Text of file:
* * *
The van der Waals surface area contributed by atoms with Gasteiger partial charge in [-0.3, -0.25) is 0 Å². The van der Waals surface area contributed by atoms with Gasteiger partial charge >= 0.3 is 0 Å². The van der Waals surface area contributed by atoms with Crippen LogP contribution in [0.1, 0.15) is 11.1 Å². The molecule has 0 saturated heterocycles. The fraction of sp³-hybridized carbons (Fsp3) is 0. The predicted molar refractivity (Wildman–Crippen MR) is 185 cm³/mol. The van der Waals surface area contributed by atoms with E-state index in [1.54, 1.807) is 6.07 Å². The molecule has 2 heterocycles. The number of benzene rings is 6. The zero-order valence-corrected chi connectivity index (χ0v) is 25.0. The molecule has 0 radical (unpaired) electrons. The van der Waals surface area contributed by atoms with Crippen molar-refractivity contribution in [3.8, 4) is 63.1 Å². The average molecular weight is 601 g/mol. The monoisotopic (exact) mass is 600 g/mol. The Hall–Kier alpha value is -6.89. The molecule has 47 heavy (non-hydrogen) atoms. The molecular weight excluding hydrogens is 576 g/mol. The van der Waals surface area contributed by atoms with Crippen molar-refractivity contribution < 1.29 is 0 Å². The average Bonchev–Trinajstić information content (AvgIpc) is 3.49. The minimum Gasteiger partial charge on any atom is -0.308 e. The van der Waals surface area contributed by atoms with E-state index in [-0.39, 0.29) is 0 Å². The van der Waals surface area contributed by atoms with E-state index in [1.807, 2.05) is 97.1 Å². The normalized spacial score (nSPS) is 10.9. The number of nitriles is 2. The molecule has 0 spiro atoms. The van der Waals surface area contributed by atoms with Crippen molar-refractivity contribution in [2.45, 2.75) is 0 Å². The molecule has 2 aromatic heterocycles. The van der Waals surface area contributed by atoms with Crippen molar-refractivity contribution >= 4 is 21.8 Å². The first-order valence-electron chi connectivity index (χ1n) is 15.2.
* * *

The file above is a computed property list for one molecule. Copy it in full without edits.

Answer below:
The van der Waals surface area contributed by atoms with Gasteiger partial charge in [-0.3, -0.25) is 0 Å². The van der Waals surface area contributed by atoms with Gasteiger partial charge >= 0.3 is 0 Å². The van der Waals surface area contributed by atoms with Crippen LogP contribution in [0.1, 0.15) is 11.1 Å². The molecule has 0 saturated heterocycles. The fraction of sp³-hybridized carbons (Fsp3) is 0. The predicted molar refractivity (Wildman–Crippen MR) is 185 cm³/mol. The van der Waals surface area contributed by atoms with E-state index in [1.54, 1.807) is 6.07 Å². The molecule has 2 heterocycles. The number of benzene rings is 6. The zero-order valence-corrected chi connectivity index (χ0v) is 25.0. The molecule has 0 radical (unpaired) electrons. The van der Waals surface area contributed by atoms with Crippen molar-refractivity contribution in [3.8, 4) is 63.1 Å². The average molecular weight is 601 g/mol. The monoisotopic (exact) mass is 600 g/mol. The Hall–Kier alpha value is -6.89. The molecule has 47 heavy (non-hydrogen) atoms. The molecular weight excluding hydrogens is 576 g/mol. The van der Waals surface area contributed by atoms with Crippen molar-refractivity contribution < 1.29 is 0 Å². The average Bonchev–Trinajstić information content (AvgIpc) is 3.49. The minimum Gasteiger partial charge on any atom is -0.308 e. The van der Waals surface area contributed by atoms with E-state index in [-0.39, 0.29) is 0 Å². The van der Waals surface area contributed by atoms with E-state index in [1.807, 2.05) is 97.1 Å². The normalized spacial score (nSPS) is 10.9. The number of nitriles is 2. The molecule has 0 spiro atoms. The van der Waals surface area contributed by atoms with Crippen molar-refractivity contribution in [2.45, 2.75) is 0 Å². The molecule has 2 aromatic heterocycles. The van der Waals surface area contributed by atoms with Crippen molar-refractivity contribution >= 4 is 21.8 Å². The first-order valence-electron chi connectivity index (χ1n) is 15.2.